Suzuki's plate discipline as advertised early on


The biggest highlight of Seiya Suzuki’s first few games with the Cubs traveled 412 feet and landed halfway up the left-center field bleachers at Wrigley Field.

But perhaps the most impressive thing about his young big-league career is when he doesn't swing the bat at all.

Through four games, Suzuki has swung and missed three times across 73 pitches (17 plate appearances).

On his other 16 swings, he's hit nine foul balls, a sacrifice fly, a fly out, two base hits and three home runs — including two on Tuesday.

He's struck out five times, four looking, including looking at three straight pitches in his final at-bat Sunday in a 5-4 loss.

“He's done great,” Cubs manager David Ross said Sunday. “He knows his zone and is staying committed to that. There’s not a lot of even flinching at borderline pitches.

“He’s also struck out looking a couple of times, which tells you how committed he is to his zone, which is nice. He’s not going to chase. If he can stay right there, I think he'll continue to learn these pitchers, learn the environment and continue on the path he's on.”

Suzuki's reputation in Japan’s NPB was having significant power and good plate discipline. Four games is a small sample size, and he will need more time to acclimate to big-league pitching. He pointed out over the weekend the difference in pitch sequencing in MLB and the NPB.


“I feel like I’m still trying to find the perfect balance in my at-bats and just trying out different things every day,” Suzuki said Sunday through interpreter Toy Matsushita. “I feel like I’m not quite there yet in terms of adjustments.”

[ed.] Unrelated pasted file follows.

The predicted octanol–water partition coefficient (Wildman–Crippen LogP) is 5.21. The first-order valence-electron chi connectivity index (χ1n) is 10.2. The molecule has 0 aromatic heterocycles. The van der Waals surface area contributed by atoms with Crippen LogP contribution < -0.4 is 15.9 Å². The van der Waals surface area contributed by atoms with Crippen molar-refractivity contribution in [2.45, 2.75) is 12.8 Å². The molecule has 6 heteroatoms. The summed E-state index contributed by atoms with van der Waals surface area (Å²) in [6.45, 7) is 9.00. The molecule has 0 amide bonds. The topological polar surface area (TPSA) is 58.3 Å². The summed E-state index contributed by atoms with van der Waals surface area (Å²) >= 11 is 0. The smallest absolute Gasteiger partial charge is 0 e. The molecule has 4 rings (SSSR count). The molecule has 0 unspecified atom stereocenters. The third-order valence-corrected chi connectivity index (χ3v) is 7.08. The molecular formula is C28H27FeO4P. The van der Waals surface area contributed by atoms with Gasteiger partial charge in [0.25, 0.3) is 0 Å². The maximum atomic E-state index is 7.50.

Then again, he’s looked calm at the plate so far, and he’s already faced some of the National League’s best pitchers. Milwaukee ran out reigning Cy Young Award winner Corbin Burnes, Brandon Woodruff and Freddy Peralta against the Cubs.

After the Cubs’ Opening Day win, Suzuki said he’s never seen a pitch with as much power and movement as Burnes’ cutter. He walked and hit a single off the Brewers ace.

"You don't know what's going on inside, but he is as calm as could be, it seemed like," Cubs starter Kyle Hendricks said on Opening Day. "Taking the right pitches, great approach, getting to the next guy, taking his walks and putting good swings on good pitches.

"I was super, super impressed just with his demeanor and his approach, how he took his at-bats, all of it."

The season is only a few games old, but Suzuki has made a good first impression.

“He can rake,” Stroman said Sunday. “I think he’s going to be someone who you know is going to give you a quality at-bat each and every time.

“[He’s] someone who I think is going to bring a little fear into opposing pitching staffs, and someone who is going to be a main dude in that top three, top four part of the lineup for years to come.”

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